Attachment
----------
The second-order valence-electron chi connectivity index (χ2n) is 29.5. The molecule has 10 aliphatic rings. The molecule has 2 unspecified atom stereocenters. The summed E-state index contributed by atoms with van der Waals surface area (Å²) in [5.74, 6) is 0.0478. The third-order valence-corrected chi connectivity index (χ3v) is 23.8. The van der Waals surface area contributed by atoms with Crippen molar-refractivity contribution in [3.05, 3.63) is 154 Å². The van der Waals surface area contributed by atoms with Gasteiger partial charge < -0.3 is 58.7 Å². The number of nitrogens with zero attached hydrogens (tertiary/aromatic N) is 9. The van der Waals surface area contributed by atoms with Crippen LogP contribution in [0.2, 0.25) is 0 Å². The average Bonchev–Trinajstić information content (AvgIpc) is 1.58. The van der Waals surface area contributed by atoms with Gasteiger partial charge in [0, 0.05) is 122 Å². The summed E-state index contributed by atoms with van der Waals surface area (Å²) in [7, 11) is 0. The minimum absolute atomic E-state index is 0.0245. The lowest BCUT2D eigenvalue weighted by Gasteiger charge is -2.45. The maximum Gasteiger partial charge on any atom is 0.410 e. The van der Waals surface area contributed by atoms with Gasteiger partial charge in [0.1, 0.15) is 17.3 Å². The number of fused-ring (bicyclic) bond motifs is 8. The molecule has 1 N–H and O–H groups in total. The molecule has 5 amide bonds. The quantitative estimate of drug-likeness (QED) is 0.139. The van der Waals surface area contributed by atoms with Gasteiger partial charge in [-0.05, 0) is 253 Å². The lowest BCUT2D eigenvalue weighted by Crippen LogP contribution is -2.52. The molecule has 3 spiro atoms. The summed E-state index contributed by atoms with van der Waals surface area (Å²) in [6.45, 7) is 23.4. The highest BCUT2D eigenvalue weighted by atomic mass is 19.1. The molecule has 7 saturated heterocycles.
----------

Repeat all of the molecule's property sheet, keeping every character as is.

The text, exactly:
The second-order valence-electron chi connectivity index (χ2n) is 29.5. The molecule has 10 aliphatic rings. The molecule has 2 unspecified atom stereocenters. The summed E-state index contributed by atoms with van der Waals surface area (Å²) in [5.74, 6) is 0.0478. The third-order valence-corrected chi connectivity index (χ3v) is 23.8. The van der Waals surface area contributed by atoms with Crippen molar-refractivity contribution in [3.05, 3.63) is 154 Å². The van der Waals surface area contributed by atoms with Gasteiger partial charge < -0.3 is 58.7 Å². The number of nitrogens with zero attached hydrogens (tertiary/aromatic N) is 9. The van der Waals surface area contributed by atoms with Crippen LogP contribution in [0.2, 0.25) is 0 Å². The average Bonchev–Trinajstić information content (AvgIpc) is 1.58. The van der Waals surface area contributed by atoms with Gasteiger partial charge in [0, 0.05) is 122 Å². The summed E-state index contributed by atoms with van der Waals surface area (Å²) in [7, 11) is 0. The minimum absolute atomic E-state index is 0.0245. The lowest BCUT2D eigenvalue weighted by Gasteiger charge is -2.45. The maximum Gasteiger partial charge on any atom is 0.410 e. The van der Waals surface area contributed by atoms with Gasteiger partial charge in [0.1, 0.15) is 17.3 Å². The number of fused-ring (bicyclic) bond motifs is 8. The molecule has 1 N–H and O–H groups in total. The molecule has 5 amide bonds. The quantitative estimate of drug-likeness (QED) is 0.139. The van der Waals surface area contributed by atoms with Gasteiger partial charge in [-0.05, 0) is 253 Å². The lowest BCUT2D eigenvalue weighted by Crippen LogP contribution is -2.52. The molecule has 3 spiro atoms. The summed E-state index contributed by atoms with van der Waals surface area (Å²) in [6.45, 7) is 23.4. The highest BCUT2D eigenvalue weighted by atomic mass is 19.1. The molecule has 7 saturated heterocycles.